Tuesday, 28 March 2006

Wait... we're professionals?

Well it seems that the UK Government has realised that we IT folks aren't people who keep things ticking away in the basement with a set of skills that is so specialised that we are considered geeks who are unable to communicate with people (and yes - I do believe that is how the TV show IT Crowd makes us appear!).

I've been keeping an eye on the Chief Information Officer Council website for awhile now and when the opportunity arose to attend the first of their roadshows about the all new Government IT Profession I was (as always) keen to be be part of it (despite having to get up early in the morning!).

The main aim appears to be getting IT as individuals to recognise themselves as professionals with a career (in the same way that accountants do), and getting the rest of the business to realise that those who work in IT are highly skilled people who have something to offer other areas as well. Furthermore, there is the desire to get IT professionals communicating with their peers in other organisations both within the same sector and cross-sector. There are a number of strategies in place (or in development) which address how they intend to achieve this (see themes).

The roadshow format was well thought out. The main presentation clearly showed the themes they had identified, work completed so far, and where they are going. The workshop later on gave everyone an opportunity to answer various questions ranging from how we feel about the profession as it stands and the obstacles we face, to what we would like to see for the IT profession.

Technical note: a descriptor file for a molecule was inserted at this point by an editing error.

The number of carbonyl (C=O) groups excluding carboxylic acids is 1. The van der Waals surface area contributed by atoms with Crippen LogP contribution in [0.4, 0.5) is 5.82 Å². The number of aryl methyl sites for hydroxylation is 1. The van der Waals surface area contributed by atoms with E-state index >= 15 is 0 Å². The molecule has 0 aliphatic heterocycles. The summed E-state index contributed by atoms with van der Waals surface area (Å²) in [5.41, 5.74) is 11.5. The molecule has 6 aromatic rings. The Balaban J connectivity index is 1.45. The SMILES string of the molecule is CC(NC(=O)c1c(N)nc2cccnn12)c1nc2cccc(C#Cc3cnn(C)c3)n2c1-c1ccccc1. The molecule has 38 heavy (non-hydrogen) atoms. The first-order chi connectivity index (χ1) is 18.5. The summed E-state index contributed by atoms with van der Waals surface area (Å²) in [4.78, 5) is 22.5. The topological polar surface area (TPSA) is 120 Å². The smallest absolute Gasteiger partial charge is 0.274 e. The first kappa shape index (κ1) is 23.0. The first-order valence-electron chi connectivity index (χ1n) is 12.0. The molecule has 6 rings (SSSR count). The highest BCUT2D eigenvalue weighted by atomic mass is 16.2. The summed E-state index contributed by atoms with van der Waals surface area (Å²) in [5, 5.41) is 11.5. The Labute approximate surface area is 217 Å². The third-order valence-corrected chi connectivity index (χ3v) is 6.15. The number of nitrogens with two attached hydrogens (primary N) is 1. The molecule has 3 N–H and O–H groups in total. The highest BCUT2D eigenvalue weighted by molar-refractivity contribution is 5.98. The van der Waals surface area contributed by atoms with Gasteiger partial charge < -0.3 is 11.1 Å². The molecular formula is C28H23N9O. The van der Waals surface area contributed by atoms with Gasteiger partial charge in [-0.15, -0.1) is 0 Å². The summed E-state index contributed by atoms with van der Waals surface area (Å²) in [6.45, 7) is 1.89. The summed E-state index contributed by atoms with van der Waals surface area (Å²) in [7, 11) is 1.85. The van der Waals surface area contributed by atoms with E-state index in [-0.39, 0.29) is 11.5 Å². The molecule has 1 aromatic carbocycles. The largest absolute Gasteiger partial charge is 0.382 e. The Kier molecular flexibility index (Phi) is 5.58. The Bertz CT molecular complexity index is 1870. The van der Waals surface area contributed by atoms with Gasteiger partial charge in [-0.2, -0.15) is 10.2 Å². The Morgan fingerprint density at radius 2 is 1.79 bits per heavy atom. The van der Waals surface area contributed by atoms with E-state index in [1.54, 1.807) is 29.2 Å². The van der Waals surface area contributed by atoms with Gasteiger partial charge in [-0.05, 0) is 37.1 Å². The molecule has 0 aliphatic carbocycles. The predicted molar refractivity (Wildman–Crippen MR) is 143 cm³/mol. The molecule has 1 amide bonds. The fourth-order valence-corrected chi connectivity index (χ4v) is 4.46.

One of the most interesting learning points that came out of this was for me that local government appears to be worse off than central government and certain other sectors in terms of process and project management, and lack of support from upper management. Some members of our group were fortunate to have CIOs sitting on the highest board and key in making strategic decisions. For those of us from local authorities it was a very different story. We agreed that there are opportunities missed by the business due to the lack of IT representation at strategic board level. This gave rise to the question - just HOW are the team that are driving the Government IT Profession going to communicate with upper management of public sector organisations and garner their support? It was a question without a real answer. I am however confident that it will be addressed. After all, if it isn't then this will become just one more flash-in-the-pan initiative; the team and those of us at the roadshow want this to be long-lasting.

There were lots of suggestions on how to move things forward and the website was at the heart of a lot of them, i.e. we need forums. If they want us to communicate then a simple forum will get the ball rolling. Nothing yet - but I'm monitoring it!

On the personal development side I found the roadshow very useful. I was a little apprehensive when I walked in to find about 200+ people all dressed in well-pressed suits from the upper echelons of government, the home office, NHS, etc. However, in the group workshop I reassured myself that everything I had to say was valid and subsequently volunteered to present our group findings to every one else.
  • Mistake 1: When I walked up to the front to I kept my coat on - not the most professional impact!
  • Mistake 2: Although I had the open body language, used my hands, face, etc. I did notice that the longer I went on that my pace sped up a little too much and I found myself needing to breathe. Not something I usually experience - I did catch my breath and slow down.
All in all another useful learning experience and I'm proud that I put myself in the position and lived to tell the tale!


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